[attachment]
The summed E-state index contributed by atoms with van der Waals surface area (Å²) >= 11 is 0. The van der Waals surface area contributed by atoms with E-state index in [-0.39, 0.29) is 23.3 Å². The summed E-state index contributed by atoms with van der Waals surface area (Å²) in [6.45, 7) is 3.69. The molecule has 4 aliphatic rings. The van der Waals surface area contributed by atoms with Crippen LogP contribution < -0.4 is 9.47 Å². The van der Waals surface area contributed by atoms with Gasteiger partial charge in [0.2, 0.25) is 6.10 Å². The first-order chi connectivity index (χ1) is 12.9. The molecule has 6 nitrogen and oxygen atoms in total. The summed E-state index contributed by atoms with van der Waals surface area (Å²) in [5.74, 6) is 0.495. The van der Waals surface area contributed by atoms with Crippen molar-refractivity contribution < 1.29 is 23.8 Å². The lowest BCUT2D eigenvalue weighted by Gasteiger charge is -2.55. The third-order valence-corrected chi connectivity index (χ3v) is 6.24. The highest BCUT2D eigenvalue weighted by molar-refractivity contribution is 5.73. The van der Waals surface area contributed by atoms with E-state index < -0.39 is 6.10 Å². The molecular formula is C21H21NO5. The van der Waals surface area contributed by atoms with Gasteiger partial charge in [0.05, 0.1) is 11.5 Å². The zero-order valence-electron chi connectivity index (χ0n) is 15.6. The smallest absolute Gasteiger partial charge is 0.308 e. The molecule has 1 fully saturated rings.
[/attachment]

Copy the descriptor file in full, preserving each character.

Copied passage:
The summed E-state index contributed by atoms with van der Waals surface area (Å²) >= 11 is 0. The van der Waals surface area contributed by atoms with E-state index in [-0.39, 0.29) is 23.3 Å². The summed E-state index contributed by atoms with van der Waals surface area (Å²) in [6.45, 7) is 3.69. The molecule has 4 aliphatic rings. The van der Waals surface area contributed by atoms with Crippen LogP contribution < -0.4 is 9.47 Å². The van der Waals surface area contributed by atoms with Gasteiger partial charge in [0.2, 0.25) is 6.10 Å². The first-order chi connectivity index (χ1) is 12.9. The molecule has 6 nitrogen and oxygen atoms in total. The summed E-state index contributed by atoms with van der Waals surface area (Å²) in [5.74, 6) is 0.495. The van der Waals surface area contributed by atoms with Crippen molar-refractivity contribution < 1.29 is 23.8 Å². The lowest BCUT2D eigenvalue weighted by Gasteiger charge is -2.55. The third-order valence-corrected chi connectivity index (χ3v) is 6.24. The highest BCUT2D eigenvalue weighted by molar-refractivity contribution is 5.73. The van der Waals surface area contributed by atoms with E-state index < -0.39 is 6.10 Å². The molecular formula is C21H21NO5. The van der Waals surface area contributed by atoms with Gasteiger partial charge in [0.05, 0.1) is 11.5 Å². The zero-order valence-electron chi connectivity index (χ0n) is 15.6. The smallest absolute Gasteiger partial charge is 0.308 e. The molecule has 1 fully saturated rings.